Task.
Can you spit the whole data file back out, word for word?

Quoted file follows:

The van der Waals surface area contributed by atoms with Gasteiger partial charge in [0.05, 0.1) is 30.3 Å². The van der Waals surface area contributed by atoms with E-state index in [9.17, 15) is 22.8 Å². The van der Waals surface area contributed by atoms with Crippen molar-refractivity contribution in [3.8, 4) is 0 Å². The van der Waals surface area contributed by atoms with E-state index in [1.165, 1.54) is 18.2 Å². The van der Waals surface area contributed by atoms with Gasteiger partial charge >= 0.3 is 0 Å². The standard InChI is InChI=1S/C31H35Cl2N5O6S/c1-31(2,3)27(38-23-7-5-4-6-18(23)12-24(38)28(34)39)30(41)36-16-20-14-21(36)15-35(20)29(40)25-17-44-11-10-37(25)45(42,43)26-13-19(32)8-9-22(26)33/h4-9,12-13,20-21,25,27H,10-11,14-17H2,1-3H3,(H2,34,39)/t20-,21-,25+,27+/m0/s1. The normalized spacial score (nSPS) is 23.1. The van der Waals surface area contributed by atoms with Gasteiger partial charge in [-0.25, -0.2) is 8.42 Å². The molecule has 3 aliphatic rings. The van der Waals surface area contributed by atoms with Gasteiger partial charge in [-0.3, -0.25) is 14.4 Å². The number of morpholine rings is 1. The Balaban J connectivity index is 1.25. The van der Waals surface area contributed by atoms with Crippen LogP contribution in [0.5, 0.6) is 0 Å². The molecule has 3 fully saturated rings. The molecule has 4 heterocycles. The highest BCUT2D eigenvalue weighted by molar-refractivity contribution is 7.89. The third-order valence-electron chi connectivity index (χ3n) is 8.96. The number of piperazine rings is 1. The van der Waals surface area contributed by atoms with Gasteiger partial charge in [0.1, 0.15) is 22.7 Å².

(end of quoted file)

The van der Waals surface area contributed by atoms with Gasteiger partial charge in [0.05, 0.1) is 30.3 Å². The van der Waals surface area contributed by atoms with E-state index in [9.17, 15) is 22.8 Å². The van der Waals surface area contributed by atoms with Crippen molar-refractivity contribution in [3.8, 4) is 0 Å². The van der Waals surface area contributed by atoms with E-state index in [1.165, 1.54) is 18.2 Å². The van der Waals surface area contributed by atoms with Gasteiger partial charge >= 0.3 is 0 Å². The standard InChI is InChI=1S/C31H35Cl2N5O6S/c1-31(2,3)27(38-23-7-5-4-6-18(23)12-24(38)28(34)39)30(41)36-16-20-14-21(36)15-35(20)29(40)25-17-44-11-10-37(25)45(42,43)26-13-19(32)8-9-22(26)33/h4-9,12-13,20-21,25,27H,10-11,14-17H2,1-3H3,(H2,34,39)/t20-,21-,25+,27+/m0/s1. The normalized spacial score (nSPS) is 23.1. The van der Waals surface area contributed by atoms with Gasteiger partial charge in [-0.25, -0.2) is 8.42 Å². The molecule has 3 aliphatic rings. The van der Waals surface area contributed by atoms with Gasteiger partial charge in [-0.3, -0.25) is 14.4 Å². The number of morpholine rings is 1. The Balaban J connectivity index is 1.25. The van der Waals surface area contributed by atoms with Crippen LogP contribution in [0.5, 0.6) is 0 Å². The molecule has 3 fully saturated rings. The molecule has 4 heterocycles. The highest BCUT2D eigenvalue weighted by molar-refractivity contribution is 7.89. The third-order valence-electron chi connectivity index (χ3n) is 8.96. The number of piperazine rings is 1. The van der Waals surface area contributed by atoms with Gasteiger partial charge in [0.1, 0.15) is 22.7 Å².